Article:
Despite the rapid expansion of internet access to households around the world, there are large disparities in children’s access to internet at home. Over 95% of 15-year-old students in OECD member countries report having a link to the internet at home (OECD 2017). In contrast, access to the internet continues to lag for children in developing countries. For example, less than half of 15-year-old students in Algeria, Peru, and Vietnam report having internet access at home (OECD 2017). In an effort to alleviate this ‘digital divide’, many governments and non-governmental organisations have invested substantial resources in expanding internet access to children in developing countries. Yet rigorous evidence for the impact of home internet access on children’s outcomes has been limited to developed countries and may not generalise to settings where fewer resources can complement or substitute for such technology.1
Consequently, it is important to understand whether internet access at home can stimulate learning for children in developing countries. Internet access may affect a range of skills, including academic achievement and cognitive skills. For example, if children lack educational materials, access to the internet could improve the development of academic skills by providing access to educational websites with subject-specific content and exercises, such as Khan Academy. Moreover, children might access e-books and other reading materials such as newspapers, blogs, and online encyclopaedias like Wikipedia. On the other hand, internet access may diminish learning if children spend more time on activities that are not conducive to developing academic skills, such as playing online games, and less time reading and doing homework. Finally, internet access may affect cognitive skills by exposing children to online activities that alter cognitive processes (Johnson 2006, Mills 2014).
To measure the effects of providing internet access in a developing country context, we implemented a randomised experiment in Lima, Peru between 2011 and 2013 (Malamud et al. 2019). First, we provided access to XO laptops for home use to a random sample of 540 out of 2,457 children in June/July 2011.2 These children were enrolled in grades 3 to 5 of low-achieving public primary schools. Second, among children who received these laptops, we randomly selected about 350 children to receive free high-speed internet access in July/August 2012. The laptops included 32 applications selected by the Ministry of Education of Peru for its national programme, and we offered training and manuals on how to use them. We also offered tutorials and manuals to children who received internet access in which we showed them how to take advantage of freely available educational websites created by Peru’s Ministry of Education and other online resources, such as Khan Academy and Wikipedia.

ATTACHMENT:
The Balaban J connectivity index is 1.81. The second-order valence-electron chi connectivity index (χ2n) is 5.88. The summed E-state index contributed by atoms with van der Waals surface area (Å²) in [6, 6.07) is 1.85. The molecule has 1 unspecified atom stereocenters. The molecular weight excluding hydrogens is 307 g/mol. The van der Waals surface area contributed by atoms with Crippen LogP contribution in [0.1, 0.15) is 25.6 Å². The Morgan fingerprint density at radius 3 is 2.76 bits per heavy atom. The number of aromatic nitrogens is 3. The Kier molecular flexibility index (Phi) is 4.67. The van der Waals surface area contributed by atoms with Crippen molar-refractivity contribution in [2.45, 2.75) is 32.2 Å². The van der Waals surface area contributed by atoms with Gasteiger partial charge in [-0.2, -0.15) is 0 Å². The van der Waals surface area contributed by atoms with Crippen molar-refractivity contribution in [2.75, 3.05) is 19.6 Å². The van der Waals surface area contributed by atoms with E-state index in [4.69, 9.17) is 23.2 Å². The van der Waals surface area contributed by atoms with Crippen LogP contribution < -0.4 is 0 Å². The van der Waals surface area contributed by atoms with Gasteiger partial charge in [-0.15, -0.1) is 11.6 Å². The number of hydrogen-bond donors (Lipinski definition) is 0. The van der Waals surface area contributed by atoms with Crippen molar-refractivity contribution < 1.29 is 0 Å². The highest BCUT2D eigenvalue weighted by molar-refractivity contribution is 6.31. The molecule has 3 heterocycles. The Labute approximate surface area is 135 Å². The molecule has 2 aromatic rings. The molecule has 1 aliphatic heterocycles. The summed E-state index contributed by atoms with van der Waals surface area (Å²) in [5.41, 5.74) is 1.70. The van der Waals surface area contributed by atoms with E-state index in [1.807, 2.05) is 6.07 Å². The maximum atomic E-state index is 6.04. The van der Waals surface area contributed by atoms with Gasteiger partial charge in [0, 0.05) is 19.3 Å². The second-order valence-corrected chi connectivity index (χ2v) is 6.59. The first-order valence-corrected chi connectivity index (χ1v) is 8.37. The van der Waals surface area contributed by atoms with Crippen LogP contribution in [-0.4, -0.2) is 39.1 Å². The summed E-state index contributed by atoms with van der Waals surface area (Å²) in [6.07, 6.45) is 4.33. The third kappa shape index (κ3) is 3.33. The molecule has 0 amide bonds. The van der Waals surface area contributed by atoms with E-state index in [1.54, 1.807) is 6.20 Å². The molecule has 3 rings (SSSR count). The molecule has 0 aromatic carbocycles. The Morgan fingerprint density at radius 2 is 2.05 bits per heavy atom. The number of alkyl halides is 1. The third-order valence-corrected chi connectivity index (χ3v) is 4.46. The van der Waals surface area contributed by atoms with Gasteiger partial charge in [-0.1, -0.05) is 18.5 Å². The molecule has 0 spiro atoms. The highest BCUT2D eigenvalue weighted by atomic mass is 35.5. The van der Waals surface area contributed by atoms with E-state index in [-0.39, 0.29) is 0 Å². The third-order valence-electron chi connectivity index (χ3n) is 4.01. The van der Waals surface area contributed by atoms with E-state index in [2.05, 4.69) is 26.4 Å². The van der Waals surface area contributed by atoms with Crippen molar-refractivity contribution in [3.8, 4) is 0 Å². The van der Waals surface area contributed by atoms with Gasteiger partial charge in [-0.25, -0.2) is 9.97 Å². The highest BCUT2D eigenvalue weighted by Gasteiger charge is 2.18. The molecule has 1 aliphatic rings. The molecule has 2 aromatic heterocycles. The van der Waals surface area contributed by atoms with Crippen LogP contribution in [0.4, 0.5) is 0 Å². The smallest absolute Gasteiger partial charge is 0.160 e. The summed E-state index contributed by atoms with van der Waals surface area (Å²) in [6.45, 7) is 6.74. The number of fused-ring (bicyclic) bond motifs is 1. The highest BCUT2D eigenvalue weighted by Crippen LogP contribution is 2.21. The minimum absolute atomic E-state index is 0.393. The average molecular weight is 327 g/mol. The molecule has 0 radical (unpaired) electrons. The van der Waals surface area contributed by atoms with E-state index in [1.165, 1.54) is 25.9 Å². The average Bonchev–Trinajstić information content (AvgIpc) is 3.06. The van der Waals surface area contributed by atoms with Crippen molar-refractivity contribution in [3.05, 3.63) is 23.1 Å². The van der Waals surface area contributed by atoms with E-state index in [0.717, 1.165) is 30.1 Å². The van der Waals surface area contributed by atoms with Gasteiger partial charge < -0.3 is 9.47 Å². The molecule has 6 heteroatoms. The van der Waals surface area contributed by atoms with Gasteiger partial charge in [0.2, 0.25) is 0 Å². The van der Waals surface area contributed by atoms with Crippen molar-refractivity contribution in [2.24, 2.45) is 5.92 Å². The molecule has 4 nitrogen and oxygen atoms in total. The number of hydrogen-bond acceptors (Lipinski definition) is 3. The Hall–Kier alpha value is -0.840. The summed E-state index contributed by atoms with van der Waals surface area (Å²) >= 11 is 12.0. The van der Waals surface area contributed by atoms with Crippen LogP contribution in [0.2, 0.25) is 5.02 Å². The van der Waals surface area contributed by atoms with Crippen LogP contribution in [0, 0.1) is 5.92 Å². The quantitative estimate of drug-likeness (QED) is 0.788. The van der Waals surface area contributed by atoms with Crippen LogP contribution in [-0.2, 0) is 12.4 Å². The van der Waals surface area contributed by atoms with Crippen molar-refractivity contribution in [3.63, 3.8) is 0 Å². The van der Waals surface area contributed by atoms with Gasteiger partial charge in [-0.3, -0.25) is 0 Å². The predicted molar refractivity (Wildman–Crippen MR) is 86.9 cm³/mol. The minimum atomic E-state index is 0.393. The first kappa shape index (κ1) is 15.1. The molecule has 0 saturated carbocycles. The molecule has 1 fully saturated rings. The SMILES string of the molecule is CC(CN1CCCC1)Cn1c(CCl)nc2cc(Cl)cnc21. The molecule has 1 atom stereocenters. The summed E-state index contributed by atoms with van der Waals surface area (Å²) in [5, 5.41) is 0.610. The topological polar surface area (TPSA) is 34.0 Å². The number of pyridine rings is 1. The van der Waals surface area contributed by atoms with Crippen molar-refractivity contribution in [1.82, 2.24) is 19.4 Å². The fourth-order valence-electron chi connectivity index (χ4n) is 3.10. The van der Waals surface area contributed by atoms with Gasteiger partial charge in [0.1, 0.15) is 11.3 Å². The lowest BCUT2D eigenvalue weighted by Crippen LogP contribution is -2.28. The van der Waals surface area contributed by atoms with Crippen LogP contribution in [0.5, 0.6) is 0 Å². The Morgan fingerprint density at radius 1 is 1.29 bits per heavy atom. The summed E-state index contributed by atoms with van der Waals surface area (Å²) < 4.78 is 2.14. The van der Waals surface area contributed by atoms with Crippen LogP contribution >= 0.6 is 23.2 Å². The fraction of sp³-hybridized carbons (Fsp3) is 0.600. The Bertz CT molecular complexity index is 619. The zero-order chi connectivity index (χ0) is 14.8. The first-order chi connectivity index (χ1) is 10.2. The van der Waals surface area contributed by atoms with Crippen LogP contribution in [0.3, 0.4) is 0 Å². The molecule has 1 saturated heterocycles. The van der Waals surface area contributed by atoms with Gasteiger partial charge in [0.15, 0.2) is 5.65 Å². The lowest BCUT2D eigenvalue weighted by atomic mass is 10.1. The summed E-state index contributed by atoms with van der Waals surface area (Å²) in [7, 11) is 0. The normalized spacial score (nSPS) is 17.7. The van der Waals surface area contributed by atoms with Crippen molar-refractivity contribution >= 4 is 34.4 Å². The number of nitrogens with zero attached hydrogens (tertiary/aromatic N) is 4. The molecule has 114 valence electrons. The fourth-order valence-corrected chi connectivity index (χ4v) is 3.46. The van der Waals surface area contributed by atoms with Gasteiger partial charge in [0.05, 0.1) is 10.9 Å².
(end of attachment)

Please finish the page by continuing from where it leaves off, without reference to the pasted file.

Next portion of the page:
To evaluate the impacts of our interventions, we conducted a follow-up survey in November 2012, approximately 17 months after the laptops were distributed and five months after the provision of internet access. We also conducted an additional follow-up survey in March 2013 to check for longer-run impacts after the summer vacation. We compare children who were randomly chosen to receive laptops with internet access (group 1) to those who only received laptops without internet access (group 2) and those who did not receive laptops at all (group 3). Thus, we are able to estimate the impact of internet access both separately from, and in conjunction with, the impact of the laptops themselves.
Our interventions were successful in increasing children’s use of technology at home and led to substantial improvements in digital skills. All of the figures below show the impact of our interventions on groups 1 and 2 relative to group 3, which did not receive laptops or internet access. Figure 1 shows that children offered laptops with internet access were about 25 percentage points more likely to use internet at home (in the week prior to being surveyed) compared to those who did not receive laptops and those who were offered laptops without internet. Interestingly, there was also some evidence of substitution away from internet use in internet cafes among children who were offered internet use.
Figure 1 Impact of access to home internet on technology use
Furthermore, as shown in Figure 2, children who were offered laptops with internet access scored 0.3 standard deviations higher on a test of internet literacy than those who were not offered internet access or who were offered laptops without internet. They also scored one standard deviation higher on a test that measured proficiency on the XO laptop compared to those who were not offered laptops, but not significantly different from those children who were offered laptops without internet. In addition, children who were offered laptops (with or without internet) had significant improvements on a Windows-based computer test, suggesting that gains in computer literacy were not only limited to the specific XO platform but transferred to skills for using other types of computers.
Figure 2 Impact of access to home internet on digital skills